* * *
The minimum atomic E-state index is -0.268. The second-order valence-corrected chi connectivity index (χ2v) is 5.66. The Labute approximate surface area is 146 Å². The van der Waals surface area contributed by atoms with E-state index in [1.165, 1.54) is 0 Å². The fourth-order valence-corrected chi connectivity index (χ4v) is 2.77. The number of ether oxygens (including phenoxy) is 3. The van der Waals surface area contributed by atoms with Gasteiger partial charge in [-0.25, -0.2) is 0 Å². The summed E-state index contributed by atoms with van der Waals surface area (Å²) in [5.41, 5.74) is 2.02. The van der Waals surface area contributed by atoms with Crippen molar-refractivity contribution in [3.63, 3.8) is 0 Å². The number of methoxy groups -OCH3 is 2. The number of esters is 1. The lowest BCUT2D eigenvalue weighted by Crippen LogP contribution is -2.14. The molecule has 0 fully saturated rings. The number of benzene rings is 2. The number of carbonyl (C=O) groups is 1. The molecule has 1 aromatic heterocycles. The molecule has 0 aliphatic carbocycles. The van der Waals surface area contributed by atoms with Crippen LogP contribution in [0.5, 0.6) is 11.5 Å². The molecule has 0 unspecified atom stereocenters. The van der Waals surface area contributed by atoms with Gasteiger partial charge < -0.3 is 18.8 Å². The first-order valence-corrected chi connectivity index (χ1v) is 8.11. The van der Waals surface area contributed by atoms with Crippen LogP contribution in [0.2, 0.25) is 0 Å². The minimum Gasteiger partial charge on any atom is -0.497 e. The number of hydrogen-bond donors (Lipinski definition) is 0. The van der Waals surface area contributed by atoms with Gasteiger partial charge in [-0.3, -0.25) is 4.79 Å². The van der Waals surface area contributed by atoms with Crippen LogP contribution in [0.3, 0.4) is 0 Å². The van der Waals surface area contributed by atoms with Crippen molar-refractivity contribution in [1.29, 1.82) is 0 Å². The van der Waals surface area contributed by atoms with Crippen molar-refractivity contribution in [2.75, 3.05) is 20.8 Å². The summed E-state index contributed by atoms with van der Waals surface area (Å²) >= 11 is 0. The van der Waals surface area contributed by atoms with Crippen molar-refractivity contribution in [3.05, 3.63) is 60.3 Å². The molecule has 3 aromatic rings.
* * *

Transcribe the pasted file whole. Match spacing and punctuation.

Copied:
The minimum atomic E-state index is -0.268. The second-order valence-corrected chi connectivity index (χ2v) is 5.66. The Labute approximate surface area is 146 Å². The van der Waals surface area contributed by atoms with E-state index in [1.165, 1.54) is 0 Å². The fourth-order valence-corrected chi connectivity index (χ4v) is 2.77. The number of ether oxygens (including phenoxy) is 3. The van der Waals surface area contributed by atoms with Gasteiger partial charge in [-0.25, -0.2) is 0 Å². The summed E-state index contributed by atoms with van der Waals surface area (Å²) in [5.41, 5.74) is 2.02. The van der Waals surface area contributed by atoms with Crippen molar-refractivity contribution in [3.63, 3.8) is 0 Å². The number of methoxy groups -OCH3 is 2. The number of esters is 1. The lowest BCUT2D eigenvalue weighted by Crippen LogP contribution is -2.14. The molecule has 0 fully saturated rings. The number of benzene rings is 2. The number of carbonyl (C=O) groups is 1. The molecule has 1 aromatic heterocycles. The molecule has 0 aliphatic carbocycles. The van der Waals surface area contributed by atoms with Crippen LogP contribution in [0.5, 0.6) is 11.5 Å². The molecule has 0 unspecified atom stereocenters. The van der Waals surface area contributed by atoms with Gasteiger partial charge < -0.3 is 18.8 Å². The first-order valence-corrected chi connectivity index (χ1v) is 8.11. The van der Waals surface area contributed by atoms with Crippen LogP contribution in [0.2, 0.25) is 0 Å². The minimum Gasteiger partial charge on any atom is -0.497 e. The number of hydrogen-bond donors (Lipinski definition) is 0. The van der Waals surface area contributed by atoms with Gasteiger partial charge in [-0.3, -0.25) is 4.79 Å². The van der Waals surface area contributed by atoms with Crippen LogP contribution in [0.3, 0.4) is 0 Å². The van der Waals surface area contributed by atoms with Crippen molar-refractivity contribution in [1.29, 1.82) is 0 Å². The van der Waals surface area contributed by atoms with Crippen molar-refractivity contribution in [2.75, 3.05) is 20.8 Å². The summed E-state index contributed by atoms with van der Waals surface area (Å²) >= 11 is 0. The van der Waals surface area contributed by atoms with Crippen molar-refractivity contribution in [3.05, 3.63) is 60.3 Å². The molecule has 3 aromatic rings.